A computational biologist's personal views on new technologies & publications on genomics & proteomics and their impact on drug discovery
Thursday, October 01, 2009
Standing next to the Polonator like a proud relative is Kevin McCarthy, who leads the Polonator effort at Dover Systems. I had remembered him giving permission to photograph it at the first day of the Providence meeting & brought my camera along the second day. When I mentioned it was for my blog, Kevin leaped into the frame. All in good fun!
The Polonator is an intriguing gadget. No other next-gen sequencer can be had for under $200K -- or about 1/2 to 1/4 the price of any of the other instruments. But it's no tinfoil-and-paperclip contraption -- not only does it look very solid & professional, with everything laid out neatly in the cabinet, but in one small test it was quite robust. Kevin had it running mock sequencing cycles and he said "if you put your hand on the stage". I thought he was being hypothetical, but then he politely insisted I do just that. Clearly he wasn't worried about anything going wrong (and somehow I was convinced my hand would emerge unscathed!). In his talk, Kevin pointed out the various vibration isolation schemes engineered in -- you need not tiptoe past it during operation, despite the fact that it is doing some amazingly high-precision imaging.
The truly intriguing angle on the Polonator is that it is a completely open architecture. If you want to play around with different chemistries, go ahead (but please respect appropriate licenses!). I'm guessing you could probably run any of the existing amplification-based chemistries on it (again, licenses might be an issue) -- presumably with a loss of performance. Of course, with 454 you need continuous watching of a small bit of the flowcell, so the machine isn't ideal. But that isn't the point -- you could use this as a general hardware & software chassis to experiment. I speculated previously that some new sequencing-by-synthesis chemistries could be run on the Polonator, and on further reflection I'm wondering if the optical-based nanopore scheme could be prototyped on a Polonator. NAR published earlier this year another proposed chemistry that would seem Polonator-friendly.
If you wish to reprogram the fluidics, go ahead! If you wish to image only in 1 color (the default chemistry requires 4), that's programmable. Everything is programmable.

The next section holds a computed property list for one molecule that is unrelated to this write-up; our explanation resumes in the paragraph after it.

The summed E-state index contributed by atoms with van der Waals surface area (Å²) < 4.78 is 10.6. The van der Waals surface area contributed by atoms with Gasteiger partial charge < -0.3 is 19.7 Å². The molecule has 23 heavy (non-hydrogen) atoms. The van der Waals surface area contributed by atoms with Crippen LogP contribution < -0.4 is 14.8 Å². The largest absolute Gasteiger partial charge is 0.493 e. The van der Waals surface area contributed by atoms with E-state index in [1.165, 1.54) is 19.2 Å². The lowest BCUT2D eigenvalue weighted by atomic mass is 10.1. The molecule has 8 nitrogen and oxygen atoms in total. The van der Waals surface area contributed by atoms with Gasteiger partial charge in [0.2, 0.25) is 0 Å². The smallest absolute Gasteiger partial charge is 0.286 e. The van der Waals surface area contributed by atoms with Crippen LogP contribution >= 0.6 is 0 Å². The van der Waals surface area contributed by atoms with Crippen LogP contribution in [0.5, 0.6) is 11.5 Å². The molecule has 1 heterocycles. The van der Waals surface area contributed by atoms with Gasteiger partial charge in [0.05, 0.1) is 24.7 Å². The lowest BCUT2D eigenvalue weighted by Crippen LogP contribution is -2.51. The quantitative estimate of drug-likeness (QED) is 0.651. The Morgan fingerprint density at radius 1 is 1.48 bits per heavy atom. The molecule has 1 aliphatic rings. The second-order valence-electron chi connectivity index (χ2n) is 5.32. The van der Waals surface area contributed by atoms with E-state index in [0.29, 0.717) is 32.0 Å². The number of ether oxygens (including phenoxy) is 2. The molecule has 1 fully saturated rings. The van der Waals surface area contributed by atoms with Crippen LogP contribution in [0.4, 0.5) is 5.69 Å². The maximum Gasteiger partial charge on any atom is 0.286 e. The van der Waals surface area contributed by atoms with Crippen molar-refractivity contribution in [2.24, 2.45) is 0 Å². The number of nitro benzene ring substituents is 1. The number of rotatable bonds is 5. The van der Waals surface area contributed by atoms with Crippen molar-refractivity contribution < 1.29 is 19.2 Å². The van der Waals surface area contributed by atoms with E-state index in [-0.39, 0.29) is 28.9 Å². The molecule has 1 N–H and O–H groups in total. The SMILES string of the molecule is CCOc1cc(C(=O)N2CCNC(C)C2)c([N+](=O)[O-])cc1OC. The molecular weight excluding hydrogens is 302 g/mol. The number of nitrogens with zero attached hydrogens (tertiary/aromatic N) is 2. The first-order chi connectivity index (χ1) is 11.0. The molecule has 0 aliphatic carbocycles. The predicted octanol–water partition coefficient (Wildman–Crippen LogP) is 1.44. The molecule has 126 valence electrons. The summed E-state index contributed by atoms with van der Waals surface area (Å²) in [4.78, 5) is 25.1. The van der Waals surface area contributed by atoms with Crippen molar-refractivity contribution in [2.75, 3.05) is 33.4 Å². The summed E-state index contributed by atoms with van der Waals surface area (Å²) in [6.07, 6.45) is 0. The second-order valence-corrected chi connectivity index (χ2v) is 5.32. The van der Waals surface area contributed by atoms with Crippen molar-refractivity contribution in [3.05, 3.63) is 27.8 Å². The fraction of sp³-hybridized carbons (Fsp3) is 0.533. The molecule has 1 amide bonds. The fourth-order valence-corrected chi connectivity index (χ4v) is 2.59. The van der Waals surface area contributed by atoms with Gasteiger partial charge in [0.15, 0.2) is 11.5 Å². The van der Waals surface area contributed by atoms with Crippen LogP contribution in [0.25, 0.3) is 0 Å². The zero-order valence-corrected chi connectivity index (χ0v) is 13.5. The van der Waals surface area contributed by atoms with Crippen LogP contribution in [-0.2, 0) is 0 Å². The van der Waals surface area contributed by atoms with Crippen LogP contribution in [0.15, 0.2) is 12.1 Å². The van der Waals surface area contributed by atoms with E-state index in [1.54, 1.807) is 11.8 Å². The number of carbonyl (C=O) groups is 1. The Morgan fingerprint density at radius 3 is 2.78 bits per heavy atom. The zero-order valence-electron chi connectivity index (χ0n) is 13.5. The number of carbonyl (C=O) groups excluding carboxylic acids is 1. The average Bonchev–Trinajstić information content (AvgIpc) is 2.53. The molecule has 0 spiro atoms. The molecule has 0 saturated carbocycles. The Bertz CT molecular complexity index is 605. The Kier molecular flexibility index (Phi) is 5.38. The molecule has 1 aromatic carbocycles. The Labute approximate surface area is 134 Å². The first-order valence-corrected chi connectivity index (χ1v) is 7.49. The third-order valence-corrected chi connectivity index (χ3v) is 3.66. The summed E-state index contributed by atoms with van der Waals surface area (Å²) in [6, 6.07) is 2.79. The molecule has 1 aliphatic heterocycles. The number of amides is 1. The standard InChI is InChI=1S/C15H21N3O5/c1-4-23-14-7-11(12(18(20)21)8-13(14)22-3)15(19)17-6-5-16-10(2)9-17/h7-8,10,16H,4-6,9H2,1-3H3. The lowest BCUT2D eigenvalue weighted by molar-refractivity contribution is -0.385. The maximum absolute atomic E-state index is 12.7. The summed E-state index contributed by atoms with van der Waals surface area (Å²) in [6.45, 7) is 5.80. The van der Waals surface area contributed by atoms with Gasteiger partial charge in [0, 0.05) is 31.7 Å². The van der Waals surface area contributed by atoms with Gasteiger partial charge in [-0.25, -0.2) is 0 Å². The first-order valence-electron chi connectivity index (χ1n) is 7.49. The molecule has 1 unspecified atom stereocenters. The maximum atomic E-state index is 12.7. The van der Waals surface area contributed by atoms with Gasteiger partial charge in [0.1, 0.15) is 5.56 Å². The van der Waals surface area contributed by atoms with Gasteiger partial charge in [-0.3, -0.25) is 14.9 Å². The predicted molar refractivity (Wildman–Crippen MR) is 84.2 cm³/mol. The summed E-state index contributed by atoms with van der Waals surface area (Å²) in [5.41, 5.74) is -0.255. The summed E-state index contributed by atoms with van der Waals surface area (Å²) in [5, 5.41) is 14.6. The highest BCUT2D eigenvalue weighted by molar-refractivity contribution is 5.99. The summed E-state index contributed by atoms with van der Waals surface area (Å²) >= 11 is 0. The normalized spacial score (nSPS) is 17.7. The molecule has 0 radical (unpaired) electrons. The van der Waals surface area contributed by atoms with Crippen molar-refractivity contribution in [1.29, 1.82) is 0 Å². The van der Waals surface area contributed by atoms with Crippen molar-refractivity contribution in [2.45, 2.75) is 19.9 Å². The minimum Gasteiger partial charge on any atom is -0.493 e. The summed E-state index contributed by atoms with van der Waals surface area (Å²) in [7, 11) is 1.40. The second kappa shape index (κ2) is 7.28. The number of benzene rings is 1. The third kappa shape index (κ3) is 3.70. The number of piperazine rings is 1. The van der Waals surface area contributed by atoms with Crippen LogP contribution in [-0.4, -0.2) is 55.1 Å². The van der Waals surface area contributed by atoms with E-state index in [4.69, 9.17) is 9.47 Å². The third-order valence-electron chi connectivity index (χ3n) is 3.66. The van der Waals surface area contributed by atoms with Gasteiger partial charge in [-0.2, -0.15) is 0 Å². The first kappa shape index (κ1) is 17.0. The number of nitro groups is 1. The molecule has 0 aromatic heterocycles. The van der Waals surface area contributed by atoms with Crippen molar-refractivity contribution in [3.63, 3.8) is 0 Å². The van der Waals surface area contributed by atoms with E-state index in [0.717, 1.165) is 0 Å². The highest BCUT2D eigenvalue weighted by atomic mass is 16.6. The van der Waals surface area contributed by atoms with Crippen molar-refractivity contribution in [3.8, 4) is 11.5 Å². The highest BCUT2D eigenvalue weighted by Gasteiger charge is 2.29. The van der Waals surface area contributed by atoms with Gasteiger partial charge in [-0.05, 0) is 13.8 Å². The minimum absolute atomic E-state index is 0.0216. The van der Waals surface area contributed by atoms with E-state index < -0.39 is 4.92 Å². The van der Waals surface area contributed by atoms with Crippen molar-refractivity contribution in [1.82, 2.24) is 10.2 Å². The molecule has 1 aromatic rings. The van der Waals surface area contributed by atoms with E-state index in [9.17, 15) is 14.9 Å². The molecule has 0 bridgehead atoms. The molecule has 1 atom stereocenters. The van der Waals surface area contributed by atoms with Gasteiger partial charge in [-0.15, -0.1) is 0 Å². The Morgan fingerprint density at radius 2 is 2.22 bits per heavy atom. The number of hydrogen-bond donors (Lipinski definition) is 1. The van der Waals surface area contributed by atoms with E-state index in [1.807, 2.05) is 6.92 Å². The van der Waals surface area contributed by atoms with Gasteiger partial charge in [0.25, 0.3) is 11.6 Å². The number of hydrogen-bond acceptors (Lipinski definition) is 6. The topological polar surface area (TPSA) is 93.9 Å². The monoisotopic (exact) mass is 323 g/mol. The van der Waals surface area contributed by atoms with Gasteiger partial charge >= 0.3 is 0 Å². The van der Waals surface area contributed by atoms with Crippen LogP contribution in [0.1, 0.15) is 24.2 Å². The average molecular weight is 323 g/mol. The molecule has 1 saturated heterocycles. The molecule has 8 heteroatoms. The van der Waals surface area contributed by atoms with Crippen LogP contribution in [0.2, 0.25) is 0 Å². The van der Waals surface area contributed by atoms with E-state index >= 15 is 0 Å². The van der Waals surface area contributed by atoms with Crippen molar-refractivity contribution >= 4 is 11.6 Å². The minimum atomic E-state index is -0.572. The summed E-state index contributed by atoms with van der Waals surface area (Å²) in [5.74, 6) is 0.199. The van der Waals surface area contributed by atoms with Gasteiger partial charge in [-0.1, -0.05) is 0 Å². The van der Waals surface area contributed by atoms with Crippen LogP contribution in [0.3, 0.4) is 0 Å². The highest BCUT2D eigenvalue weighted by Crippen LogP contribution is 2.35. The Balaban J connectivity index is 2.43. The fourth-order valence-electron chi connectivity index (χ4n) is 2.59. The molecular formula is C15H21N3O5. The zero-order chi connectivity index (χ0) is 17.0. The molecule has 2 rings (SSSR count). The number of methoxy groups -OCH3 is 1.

That's pretty enticing from a techie angle, but it's also a pretty risky business strategy. Generally such an expensive gadget is either paid for with a hefty markup up front and/or a hefty premium on reagents. But, while standard reagent kits are on the way, there's nothing proprietary about them. Anyone can whip up their own. Just like the hardware & software, the wetware is all open as well.
There's also the issue of the current chemistry, which appears to be the original Church lab sequencing-by-ligation scheme. That means a bunch of sample prep steps and very short reads -- 26 nucleotides of tag. The tags are derived from the original sequence in a predictable way but which isn't quite like getting two simple paired-end or mate-pair reads. That may be a barrier to many software toolsmiths including Polonator in their code, though perhaps with wide acceptance that would happen. But, with 10Gbases of data after 80 hours of running, it may attract some attention!
I'm trying to figure out how I would use one if I had one. In the abstract sense, polony sequencing has already been shown quite capable of sequencing bacterial genomes. Also, Complete Genomics' chemistry generates reads in the same ballpark and they are tackling human. But would I have the courage to try that? Certainly in my current professional situation it would be going out a bit on a limb. Plus, even at under $200K it really needs to be kept busy to look like a good buy. Does almost make me wish I was back in graduate school, as that is the time to experiment with such cool toys!
On the other hand, I do have some notions of what I might try out on one. Not enough notions to be able to justify buying one, but certainly if I could rent some time on one at a reasonable price I'd jump at the notion. With luck, a service provider or two will decide to offer Polonating as a service. Or, perhaps someone who has bought one might be interested in collaborating on some interesting clinically-relevant projects? If so, leave me a comment here (which I won't make visible) & we can talk!
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Uber cool. Thanks for sharing and good luck with those collaborations!
I doubt if many service providers will be interested in the Polonator except as a toy. Usually as a provider you wish to provide consistency to your customers. Which means getting your lab protocol, analysis technique and turn-around time down pat at at low cost without experimenting with your customers' samples. On the other hand if the price gets low enough then research labs (and thus grad students) could purchase a Polonator to play around with.
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